D3 (see Figure 2) discloses genome engineering in multiple cell types of the AAVS1 locus using the vectors mentioned above, it is clear that a target polynucleotide is modified, that a donor DNA is introduced in the cleaved DNA, that the donor DNA is modified compared to genomic sequence, that it takes place by homologous recombination (HR). Thus, the OD is of the preliminary and non-binding opinion that claims 12-16 lack novelty in view of D3.
The Os object that D4 is novelty destroying for claims 1-47-8, 12-13 and 17. The OD preliminarily and non-bindingly finds that the composition illustrated in Figure 1C has a tracrRNA of 64 nucleotides and falls within the scope of claim 1. Moreover, the sgRNA and the Cas9 protein are expressed from vectors and the Cas9 protein has a NLS at the C-terminal position (see page S1). It is shown that the complex of sgRNA and Cas9 when coexpressed in a cell are capable of introducing indels at the target sites. Thus, the OD is of the preliminary and non-binding opinion that claims 1-4 appear to lack novelty over D4. However, the reference to viral vectors on page 228right column is not so that it represents a disclosure of an embodiment of D4 and the OD therefore finds that claims 7-8 appear to be novel over D4. The uses in in-vivo genome engineering and the creation of zebrafish embryo is disclosed in the abstract of D4 and the OD therefore finds that also claims 12-13 and 17 lack novelty over D4.
The PP did not at any stage of the proceedings provide any arguments why the claims of the opposed patent would be novel over D3 and D4 and the OD therefore does not see any reasons to deviate from its preliminary opinion and comes to the conclusion that claims 1 -6 and 12-17 lack novelty over at least one of D3 or D4.
80              The OD concludes that the opposed patent does not meet the requirements of the EPC and therefore decides that it is revoked in accordance with Article 101(2) EPC.

This decision of the opposition division is available in the EPO register for patent application EP2771468. Go to 'all documents', the 'Grounds for the decision (Annex) - opposition' was published on 26.03.2018. Photo obtained via Pixabay by Couleur under CC0 license (no changes made).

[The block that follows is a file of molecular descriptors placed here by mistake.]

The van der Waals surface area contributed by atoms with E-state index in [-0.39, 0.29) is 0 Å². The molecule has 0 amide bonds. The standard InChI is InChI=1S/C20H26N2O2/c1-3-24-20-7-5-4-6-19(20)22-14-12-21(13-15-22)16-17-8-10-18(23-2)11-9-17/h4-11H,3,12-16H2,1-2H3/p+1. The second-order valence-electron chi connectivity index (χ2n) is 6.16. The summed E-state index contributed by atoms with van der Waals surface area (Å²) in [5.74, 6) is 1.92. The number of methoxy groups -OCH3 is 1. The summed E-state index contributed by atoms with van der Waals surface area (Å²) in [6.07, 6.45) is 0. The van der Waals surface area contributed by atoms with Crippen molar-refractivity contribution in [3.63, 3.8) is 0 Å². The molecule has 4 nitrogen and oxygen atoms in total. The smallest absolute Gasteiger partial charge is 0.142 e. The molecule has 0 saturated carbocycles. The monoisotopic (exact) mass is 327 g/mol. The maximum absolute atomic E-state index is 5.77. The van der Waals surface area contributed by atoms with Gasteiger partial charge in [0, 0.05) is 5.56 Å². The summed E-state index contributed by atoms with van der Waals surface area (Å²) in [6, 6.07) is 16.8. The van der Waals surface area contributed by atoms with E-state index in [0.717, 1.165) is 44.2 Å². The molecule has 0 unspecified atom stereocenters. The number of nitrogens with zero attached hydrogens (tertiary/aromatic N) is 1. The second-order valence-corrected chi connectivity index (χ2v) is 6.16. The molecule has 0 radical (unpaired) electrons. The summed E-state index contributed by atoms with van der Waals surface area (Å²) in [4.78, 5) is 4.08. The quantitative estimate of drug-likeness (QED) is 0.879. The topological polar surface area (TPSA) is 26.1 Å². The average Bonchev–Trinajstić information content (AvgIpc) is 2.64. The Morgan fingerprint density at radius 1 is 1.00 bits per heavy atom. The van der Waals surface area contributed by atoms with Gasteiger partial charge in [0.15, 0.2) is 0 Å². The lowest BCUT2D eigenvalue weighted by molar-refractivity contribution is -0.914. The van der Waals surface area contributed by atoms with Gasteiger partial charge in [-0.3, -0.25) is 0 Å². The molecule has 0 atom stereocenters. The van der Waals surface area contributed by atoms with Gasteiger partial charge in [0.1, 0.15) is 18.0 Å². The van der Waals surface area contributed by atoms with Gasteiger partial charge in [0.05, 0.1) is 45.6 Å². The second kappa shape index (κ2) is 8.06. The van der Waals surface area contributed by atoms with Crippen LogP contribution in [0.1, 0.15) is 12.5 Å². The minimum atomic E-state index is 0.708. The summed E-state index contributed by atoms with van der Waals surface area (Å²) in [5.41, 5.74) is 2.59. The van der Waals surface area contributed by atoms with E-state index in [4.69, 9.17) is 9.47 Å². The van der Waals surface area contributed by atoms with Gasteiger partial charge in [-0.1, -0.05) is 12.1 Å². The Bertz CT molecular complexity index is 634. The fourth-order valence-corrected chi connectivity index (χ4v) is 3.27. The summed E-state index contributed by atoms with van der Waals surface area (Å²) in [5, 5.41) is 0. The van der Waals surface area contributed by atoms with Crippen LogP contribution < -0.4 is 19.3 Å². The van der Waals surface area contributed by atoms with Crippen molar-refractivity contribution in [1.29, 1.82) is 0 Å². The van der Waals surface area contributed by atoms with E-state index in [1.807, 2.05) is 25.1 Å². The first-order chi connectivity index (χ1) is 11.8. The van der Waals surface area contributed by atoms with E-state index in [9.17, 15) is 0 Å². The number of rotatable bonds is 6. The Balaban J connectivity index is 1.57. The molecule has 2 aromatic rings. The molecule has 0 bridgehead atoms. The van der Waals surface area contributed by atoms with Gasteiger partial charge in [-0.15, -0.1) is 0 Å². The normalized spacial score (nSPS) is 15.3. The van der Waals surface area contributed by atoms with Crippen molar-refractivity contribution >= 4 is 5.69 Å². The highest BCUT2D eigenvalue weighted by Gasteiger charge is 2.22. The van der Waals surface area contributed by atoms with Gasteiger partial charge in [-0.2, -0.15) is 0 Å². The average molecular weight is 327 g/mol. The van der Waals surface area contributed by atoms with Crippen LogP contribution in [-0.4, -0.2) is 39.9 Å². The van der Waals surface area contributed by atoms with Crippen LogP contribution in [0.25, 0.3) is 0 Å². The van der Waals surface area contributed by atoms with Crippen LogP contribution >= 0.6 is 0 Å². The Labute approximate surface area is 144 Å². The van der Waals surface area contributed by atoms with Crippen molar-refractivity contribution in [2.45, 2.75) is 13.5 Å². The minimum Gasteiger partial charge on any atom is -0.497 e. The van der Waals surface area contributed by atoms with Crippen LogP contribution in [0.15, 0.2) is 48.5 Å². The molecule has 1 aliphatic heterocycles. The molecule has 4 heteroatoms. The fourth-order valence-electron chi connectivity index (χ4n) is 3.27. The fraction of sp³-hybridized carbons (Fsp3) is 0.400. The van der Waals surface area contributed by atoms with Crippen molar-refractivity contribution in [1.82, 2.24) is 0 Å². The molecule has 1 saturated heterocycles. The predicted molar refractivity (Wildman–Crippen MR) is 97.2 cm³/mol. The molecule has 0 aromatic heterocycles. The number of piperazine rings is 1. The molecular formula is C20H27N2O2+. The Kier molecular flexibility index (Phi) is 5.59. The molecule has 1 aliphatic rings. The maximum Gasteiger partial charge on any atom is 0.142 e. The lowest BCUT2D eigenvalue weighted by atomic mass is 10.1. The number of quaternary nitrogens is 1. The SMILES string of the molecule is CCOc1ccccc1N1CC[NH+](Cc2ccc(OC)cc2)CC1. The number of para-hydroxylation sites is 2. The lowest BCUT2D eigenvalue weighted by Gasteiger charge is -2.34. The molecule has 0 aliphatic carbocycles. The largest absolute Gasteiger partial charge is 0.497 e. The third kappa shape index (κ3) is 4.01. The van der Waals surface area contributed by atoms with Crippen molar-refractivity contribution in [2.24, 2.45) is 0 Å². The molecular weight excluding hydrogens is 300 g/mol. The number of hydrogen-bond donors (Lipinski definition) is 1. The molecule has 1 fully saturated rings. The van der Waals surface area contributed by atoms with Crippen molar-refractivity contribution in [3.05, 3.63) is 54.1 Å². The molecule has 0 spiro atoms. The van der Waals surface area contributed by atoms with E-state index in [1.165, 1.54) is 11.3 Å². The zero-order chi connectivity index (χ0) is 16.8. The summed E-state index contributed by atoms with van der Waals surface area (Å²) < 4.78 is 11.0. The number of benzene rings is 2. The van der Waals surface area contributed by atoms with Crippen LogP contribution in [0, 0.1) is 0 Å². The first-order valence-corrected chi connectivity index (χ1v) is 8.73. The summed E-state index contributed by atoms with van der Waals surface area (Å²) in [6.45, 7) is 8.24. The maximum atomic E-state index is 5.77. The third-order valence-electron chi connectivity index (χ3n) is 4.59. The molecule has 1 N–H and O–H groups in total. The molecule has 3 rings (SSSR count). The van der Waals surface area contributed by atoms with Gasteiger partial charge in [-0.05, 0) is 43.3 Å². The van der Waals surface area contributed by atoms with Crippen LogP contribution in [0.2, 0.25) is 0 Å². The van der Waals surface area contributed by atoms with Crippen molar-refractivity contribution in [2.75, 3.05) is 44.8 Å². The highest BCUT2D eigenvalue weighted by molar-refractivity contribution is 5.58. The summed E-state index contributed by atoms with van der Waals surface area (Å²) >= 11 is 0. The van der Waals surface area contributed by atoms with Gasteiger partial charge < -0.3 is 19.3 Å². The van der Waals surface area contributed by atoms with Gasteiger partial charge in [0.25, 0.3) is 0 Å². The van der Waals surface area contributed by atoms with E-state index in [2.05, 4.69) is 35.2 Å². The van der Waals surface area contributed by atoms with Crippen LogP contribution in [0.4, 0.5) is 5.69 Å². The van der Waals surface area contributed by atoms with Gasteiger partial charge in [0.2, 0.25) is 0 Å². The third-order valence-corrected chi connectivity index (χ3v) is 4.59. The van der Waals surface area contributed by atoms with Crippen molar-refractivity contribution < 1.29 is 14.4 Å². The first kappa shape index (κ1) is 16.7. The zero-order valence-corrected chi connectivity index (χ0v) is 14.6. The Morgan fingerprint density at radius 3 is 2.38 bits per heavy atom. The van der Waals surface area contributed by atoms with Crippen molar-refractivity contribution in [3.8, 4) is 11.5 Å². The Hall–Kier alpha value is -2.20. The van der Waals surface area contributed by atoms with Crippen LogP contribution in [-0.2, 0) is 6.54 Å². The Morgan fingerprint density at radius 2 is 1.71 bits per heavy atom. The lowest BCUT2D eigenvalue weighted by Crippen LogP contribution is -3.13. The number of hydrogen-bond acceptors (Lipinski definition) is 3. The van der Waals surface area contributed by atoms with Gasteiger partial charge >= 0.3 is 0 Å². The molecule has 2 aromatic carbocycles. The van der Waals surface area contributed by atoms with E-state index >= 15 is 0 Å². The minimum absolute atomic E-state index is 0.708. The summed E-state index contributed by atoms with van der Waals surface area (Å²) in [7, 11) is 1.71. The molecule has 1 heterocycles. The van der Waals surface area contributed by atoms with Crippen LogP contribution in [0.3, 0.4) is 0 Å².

1. Thank you for posting this interesting decision. I have two questions that are not mentioned in the decision.

    1. If the first application has only one single applicant, but the single applicant decides to mention a second applicant (e.g. based on a contract between the parties) during the priority year, must both applicants be mentioned in the subsequent application for a valid priority claim? In my view yes, because the first applicant is the first filer. However, a look in the register would indicate two applicants and a purely formal assessment would indicate the priority is not validly claimed. The legal

    2. If the first application is filed by a first and a second applicant and before filing, the second applicant has a contact with the first applicant in which he transfers all rights connected with the application to the first applicant (in short: he just desires to be mentioned as co-applicant), is the priority claim valid if the subsequent application is only filed by the first applicant? Maybe in this case, the contract could be filed as evidence for a valid priority claim?

    What do you think?

  2. Sorry for the mistake. My view on the first question is no, and not yes, i.e. the second applicant does not have to be mentioned.